'Like Falling Off a Cliff For 3 Months'

In an image from television, Tariq al-Hashimi of the Iraqi Islamic Party gives Jill Carroll a gift at his offices, where she was reunited with many friends.
In an image from television, Tariq al-Hashimi of the Iraqi Islamic Party gives Jill Carroll a gift at his offices, where she was reunited with many friends. (Associated Press)

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By Ellen Knickmeyer
Washington Post Foreign Service
Friday, March 31, 2006

BAGHDAD, March 30 -- Jill Carroll wondered from day to day whether she would grow old or die a hostage.

"It was like falling off a cliff for three months, waiting to hit the ground," the 28-year-old American reporter said Thursday after being released by her kidnappers.

A shuffle from car to street to the branch office of a Sunni Arab political party and then to its headquarters brought Carroll to freedom on a beautiful spring day in Baghdad.

When she walked into the Iraqi Islamic Party's branch, she was still wearing one of the head scarves and enveloping embroidered dresses given to her by her captors. The black gloves of a conservative Muslim woman, also given to her by her captors, hid her hands.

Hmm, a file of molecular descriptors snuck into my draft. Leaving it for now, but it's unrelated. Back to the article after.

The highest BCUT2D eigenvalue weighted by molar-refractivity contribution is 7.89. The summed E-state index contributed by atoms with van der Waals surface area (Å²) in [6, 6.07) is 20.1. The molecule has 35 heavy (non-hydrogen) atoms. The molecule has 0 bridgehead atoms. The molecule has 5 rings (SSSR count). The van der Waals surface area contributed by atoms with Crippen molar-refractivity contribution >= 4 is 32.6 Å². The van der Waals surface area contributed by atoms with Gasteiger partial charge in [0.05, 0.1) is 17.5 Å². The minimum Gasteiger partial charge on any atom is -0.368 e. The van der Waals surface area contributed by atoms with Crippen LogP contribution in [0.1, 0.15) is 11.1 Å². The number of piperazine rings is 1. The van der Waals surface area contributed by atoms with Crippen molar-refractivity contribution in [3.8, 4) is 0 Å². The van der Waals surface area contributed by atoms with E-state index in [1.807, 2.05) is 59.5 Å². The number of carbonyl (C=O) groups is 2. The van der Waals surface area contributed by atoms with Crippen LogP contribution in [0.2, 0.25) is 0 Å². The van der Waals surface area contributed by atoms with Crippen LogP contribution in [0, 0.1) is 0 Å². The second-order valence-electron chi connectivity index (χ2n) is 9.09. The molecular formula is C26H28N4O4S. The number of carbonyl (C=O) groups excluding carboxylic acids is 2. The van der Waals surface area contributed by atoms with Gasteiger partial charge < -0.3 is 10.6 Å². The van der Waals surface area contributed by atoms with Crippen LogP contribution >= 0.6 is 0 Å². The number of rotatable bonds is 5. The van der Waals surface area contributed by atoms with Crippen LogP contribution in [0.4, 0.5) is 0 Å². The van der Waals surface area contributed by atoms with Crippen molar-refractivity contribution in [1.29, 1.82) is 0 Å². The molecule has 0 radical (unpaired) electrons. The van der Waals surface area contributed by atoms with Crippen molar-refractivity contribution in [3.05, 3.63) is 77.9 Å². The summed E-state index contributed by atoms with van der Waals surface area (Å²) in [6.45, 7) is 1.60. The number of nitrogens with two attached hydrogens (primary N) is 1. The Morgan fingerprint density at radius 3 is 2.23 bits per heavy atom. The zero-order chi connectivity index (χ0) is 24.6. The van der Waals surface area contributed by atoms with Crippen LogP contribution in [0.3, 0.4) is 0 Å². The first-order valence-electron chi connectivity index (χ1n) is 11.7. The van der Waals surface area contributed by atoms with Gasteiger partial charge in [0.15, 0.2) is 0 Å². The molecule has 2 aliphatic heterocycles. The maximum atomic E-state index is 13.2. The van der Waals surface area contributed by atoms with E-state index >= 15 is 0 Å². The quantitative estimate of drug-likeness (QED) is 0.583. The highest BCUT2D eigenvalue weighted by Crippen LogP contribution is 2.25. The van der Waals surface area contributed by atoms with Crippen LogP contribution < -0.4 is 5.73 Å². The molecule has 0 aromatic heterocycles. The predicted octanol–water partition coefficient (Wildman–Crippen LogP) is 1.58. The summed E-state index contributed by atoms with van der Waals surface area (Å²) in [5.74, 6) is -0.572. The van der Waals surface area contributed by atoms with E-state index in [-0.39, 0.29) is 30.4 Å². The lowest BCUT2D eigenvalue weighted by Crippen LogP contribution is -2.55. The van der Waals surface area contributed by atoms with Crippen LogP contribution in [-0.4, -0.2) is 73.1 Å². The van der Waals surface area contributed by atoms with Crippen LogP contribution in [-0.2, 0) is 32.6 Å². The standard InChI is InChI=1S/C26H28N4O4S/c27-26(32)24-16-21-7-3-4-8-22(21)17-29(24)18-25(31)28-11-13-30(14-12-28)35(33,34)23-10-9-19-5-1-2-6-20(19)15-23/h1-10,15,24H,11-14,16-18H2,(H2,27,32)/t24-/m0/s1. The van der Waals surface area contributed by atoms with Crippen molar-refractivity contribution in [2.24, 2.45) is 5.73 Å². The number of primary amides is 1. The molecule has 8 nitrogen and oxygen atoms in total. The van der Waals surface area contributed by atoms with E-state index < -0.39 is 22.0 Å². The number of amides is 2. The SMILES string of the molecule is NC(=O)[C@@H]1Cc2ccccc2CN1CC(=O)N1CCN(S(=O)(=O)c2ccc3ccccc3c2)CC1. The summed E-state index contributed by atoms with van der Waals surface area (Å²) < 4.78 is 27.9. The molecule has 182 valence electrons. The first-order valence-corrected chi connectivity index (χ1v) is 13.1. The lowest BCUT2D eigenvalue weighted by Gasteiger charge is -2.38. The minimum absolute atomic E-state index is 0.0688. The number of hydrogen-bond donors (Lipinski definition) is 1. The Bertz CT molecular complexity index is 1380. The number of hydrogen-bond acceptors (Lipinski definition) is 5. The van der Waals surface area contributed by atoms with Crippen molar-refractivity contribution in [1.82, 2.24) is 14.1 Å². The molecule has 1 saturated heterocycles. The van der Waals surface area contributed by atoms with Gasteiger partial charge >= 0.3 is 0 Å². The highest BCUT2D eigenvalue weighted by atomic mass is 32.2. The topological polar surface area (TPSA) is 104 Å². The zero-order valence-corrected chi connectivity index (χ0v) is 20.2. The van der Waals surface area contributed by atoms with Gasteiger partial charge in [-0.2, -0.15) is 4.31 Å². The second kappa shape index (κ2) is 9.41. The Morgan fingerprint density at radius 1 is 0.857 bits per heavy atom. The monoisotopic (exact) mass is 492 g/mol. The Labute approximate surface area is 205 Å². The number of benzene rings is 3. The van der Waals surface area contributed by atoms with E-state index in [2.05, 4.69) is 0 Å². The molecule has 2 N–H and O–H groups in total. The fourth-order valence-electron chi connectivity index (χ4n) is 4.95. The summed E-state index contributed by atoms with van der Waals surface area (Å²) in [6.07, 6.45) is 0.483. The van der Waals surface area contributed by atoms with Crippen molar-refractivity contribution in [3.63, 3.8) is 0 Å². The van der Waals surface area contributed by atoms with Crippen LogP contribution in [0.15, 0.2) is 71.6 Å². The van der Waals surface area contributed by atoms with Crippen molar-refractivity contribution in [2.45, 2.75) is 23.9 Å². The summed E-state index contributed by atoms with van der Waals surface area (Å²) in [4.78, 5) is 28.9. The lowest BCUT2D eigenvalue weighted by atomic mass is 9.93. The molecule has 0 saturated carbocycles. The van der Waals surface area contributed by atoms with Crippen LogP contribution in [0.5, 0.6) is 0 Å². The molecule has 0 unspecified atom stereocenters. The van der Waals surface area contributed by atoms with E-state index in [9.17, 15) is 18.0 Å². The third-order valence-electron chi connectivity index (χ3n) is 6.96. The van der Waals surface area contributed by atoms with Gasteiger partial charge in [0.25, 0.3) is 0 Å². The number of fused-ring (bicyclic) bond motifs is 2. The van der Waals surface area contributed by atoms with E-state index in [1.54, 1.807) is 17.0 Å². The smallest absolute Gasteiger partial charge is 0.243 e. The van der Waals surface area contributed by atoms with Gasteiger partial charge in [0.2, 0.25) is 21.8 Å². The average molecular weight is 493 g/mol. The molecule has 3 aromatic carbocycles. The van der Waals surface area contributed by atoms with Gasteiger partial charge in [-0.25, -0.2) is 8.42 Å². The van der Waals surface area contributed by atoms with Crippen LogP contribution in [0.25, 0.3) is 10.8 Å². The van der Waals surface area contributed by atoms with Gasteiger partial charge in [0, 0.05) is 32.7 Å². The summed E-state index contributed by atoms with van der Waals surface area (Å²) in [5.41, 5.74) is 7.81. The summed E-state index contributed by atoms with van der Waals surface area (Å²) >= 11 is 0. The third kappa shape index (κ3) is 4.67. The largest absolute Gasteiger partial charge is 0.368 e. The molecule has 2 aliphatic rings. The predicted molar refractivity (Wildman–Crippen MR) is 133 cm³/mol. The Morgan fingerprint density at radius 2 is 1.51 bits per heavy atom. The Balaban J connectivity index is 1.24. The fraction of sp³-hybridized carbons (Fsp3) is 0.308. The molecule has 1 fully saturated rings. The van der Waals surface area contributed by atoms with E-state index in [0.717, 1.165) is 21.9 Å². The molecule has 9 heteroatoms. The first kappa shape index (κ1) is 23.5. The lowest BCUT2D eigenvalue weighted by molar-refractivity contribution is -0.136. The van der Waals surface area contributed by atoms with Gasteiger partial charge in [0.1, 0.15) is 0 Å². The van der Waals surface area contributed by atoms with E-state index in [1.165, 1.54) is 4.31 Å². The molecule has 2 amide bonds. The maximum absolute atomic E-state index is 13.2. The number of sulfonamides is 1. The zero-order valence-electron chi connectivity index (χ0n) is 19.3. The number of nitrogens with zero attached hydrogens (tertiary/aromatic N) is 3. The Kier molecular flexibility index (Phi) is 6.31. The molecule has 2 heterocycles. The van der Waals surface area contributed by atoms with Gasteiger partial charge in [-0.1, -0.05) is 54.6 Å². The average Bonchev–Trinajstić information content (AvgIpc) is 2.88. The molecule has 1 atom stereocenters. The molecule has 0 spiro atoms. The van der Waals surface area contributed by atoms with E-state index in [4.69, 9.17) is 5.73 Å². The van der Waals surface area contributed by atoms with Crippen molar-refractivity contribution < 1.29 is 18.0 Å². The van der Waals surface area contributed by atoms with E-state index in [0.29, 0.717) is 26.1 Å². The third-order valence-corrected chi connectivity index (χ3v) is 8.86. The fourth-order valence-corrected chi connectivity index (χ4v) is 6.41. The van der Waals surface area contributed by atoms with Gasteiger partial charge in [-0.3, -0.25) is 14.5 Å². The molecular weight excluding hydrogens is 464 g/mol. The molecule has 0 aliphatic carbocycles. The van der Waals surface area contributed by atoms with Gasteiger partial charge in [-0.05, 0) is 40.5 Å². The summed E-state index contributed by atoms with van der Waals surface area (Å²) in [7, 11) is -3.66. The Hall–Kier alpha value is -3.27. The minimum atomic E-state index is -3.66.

Shortly after Carroll's arrival, the head of the party telephoned The Washington Post's Baghdad bureau. Carroll, a freelance journalist who wrote for the Christian Science Monitor, said she wanted to see familiar faces and had had many friends on The Post's staff since the early days of the war. Devoted to mastering Arabic and Middle Eastern culture and to covering Iraq, she was particularly close to the paper's young Iraqi interpreters and reporters.

In the party leader's chair-lined offices, with Sunni politicians looking on, Carroll and her friends were reunited. They embraced and cried through her first conversations in English in more than 80 days.

Then, with a cellphone borrowed from one of the politicians, Carroll woke up her twin sister, father and mother in the United States, punching in their numbers one after another.

Katie, Dad, Mom. It's Jill. I'm fine. I'm free.

She borrowed another cellphone when the first one lost power. She begged her family's forgiveness.

Three months without exercise had made her face round. Her captors had treated her well, she said, and she never dared turn down their offers of meals or candy for fear of giving offense. I'm fat, she said.

She asked for news of the world. She was shocked to hear of the prayers on her behalf, of the media coverage, of the vigils and balloon releases at the foot of the Eiffel Tower.

Kidnapped Jan. 7, three weeks after Iraq's national elections, she was shocked as well to hear that Iraq had still not formed a new government.


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